Many people who are afraid of flying are looking for tips that they can use to make the flight less uncomfortable. This quest often leads to the question of, “where’s the best place to sit on a plane?” It’s a very fair question, with a somewhat complicated answer.
Fortunately, we can simplify things and give you a solution that you can apply to pretty much any flight. While there’s no one perfect seat, there are a few considerations when selecting where to sit. Ultimately, you’re still going to be riding on an airplane, so some of the sensations are unavoidable. However, some sections of the plane are better suited to minimizing the movements that you feel. Physics plays a big part in this.
…some sections of the plane are better suited to minimizing the movements that you feel.
To illustrate the underlying reasoning for why bumps or turns feel more pronounced when sitting in some sections of the cabin, it’s best to think of the airplane like a giant seesaw/teeter totter. Yes, the airplane actually bears a lot in common with this simple children’s ride at the playground.
Every plane has what’s known as a center of gravity. It’s that one point near the center of the plane that serves as the focal point for the weight. You could essentially balance the entire plane on the end of a pole or needle at this spot. This point will vary, depending on how and where all the people and cargo are loaded. Have you ever balanced a pen or pencil on the tip of your finger? It’s the same concept (much like the seesaw).
Now consider what happens if that pencil or the seesaw happens to sway up and down. Look closely at how far the different sections of the pencil/seesaw move upwards or downwards. How far a segment moves up or down will vary, depending on how close it is to the pivot point. The same can be said for two kids riding a seesaw at the park. How far upwards or downwards are the kids moving if they sit at each end? Probably a couple of feet. How about if you were to sit or stand on the middle of that seesaw? How far would you move up and down? Well, if you’re in the middle, then you’re right on top of the axis where the whole thing pivots. So really, you’re not moving hardly at all. At most, you’ll just experience some gentle swaying side to side.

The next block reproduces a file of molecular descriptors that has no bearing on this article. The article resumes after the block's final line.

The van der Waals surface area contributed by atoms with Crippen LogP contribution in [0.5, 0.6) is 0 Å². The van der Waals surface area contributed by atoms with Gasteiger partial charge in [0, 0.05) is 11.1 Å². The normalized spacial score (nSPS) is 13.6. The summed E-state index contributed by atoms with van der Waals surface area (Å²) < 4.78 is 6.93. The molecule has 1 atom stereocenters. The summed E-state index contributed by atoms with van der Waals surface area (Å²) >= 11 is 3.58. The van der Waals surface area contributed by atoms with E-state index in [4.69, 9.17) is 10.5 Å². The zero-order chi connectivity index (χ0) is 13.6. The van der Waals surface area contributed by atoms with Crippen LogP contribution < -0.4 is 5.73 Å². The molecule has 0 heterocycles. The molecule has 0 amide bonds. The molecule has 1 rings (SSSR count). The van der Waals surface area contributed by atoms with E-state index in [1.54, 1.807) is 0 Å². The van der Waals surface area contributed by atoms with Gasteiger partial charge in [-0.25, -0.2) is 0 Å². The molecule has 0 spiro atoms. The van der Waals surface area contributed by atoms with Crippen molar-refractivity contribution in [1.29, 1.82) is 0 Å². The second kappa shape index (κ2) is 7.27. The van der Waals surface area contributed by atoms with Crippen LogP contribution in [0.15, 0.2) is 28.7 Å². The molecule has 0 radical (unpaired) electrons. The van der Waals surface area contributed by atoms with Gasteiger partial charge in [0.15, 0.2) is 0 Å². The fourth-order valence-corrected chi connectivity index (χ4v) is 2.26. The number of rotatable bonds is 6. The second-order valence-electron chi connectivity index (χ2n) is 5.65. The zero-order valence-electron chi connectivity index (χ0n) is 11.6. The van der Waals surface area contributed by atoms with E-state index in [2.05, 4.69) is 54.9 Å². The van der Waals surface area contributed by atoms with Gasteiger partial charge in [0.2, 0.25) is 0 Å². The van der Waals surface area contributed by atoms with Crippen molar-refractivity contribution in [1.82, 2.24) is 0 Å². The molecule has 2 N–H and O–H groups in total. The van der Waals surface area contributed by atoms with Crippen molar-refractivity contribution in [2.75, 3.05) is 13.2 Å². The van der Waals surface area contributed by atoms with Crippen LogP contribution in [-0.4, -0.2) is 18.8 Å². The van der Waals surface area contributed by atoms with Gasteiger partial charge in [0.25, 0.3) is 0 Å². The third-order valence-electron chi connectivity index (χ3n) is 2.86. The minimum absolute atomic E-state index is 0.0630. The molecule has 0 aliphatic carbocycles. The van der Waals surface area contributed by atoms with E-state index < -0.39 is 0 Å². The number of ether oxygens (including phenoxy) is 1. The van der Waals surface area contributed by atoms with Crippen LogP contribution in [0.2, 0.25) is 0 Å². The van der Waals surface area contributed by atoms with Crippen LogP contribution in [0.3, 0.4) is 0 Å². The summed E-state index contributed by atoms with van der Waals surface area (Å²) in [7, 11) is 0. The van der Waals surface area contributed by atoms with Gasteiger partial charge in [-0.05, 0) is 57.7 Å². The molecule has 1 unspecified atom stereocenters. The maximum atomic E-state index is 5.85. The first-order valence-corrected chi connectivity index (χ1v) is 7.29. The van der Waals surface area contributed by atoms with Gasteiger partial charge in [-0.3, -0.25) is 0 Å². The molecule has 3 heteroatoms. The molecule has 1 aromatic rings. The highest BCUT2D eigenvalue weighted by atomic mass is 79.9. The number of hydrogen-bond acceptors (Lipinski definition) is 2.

Now, take that knowledge and apply it to the airplane cabin. Look at the airplane like a giant seesaw. Of course, you can’t eliminate all the bumps or sensations, but you can potentially reduce them. Since most of us aren’t physicists and we don’t have access to detailed airplane diagrams, we’ll try to simplify things. The safest bet is to select a seat over the wings. For a number of technical reasons the wings are typically located at or around the airplane’s center of gravity. So, if you sit over or near the center of the wings you are essentially very close to that pivot point on the seesaw. This will effectively minimize some of the sensations that result from the airplane turning, climbing, descending, etc. Much like the seesaw, the front and back of the plane will tend move the most. These are the areas that experience the most movement, because they are furthest from the center of gravity.
Much like the seesaw, the front and back of the plane will tend move the most.
So, if you are a person who happens to find some of the sensations of flying to be a bit unsettling, you may want to change where you sit. Your safest bet will be to select a seat near the middle of the plane (more specifically, over the wings). This should help make for a slightly smoother ride. It may only be a modest improvement, but it’s better than nothing!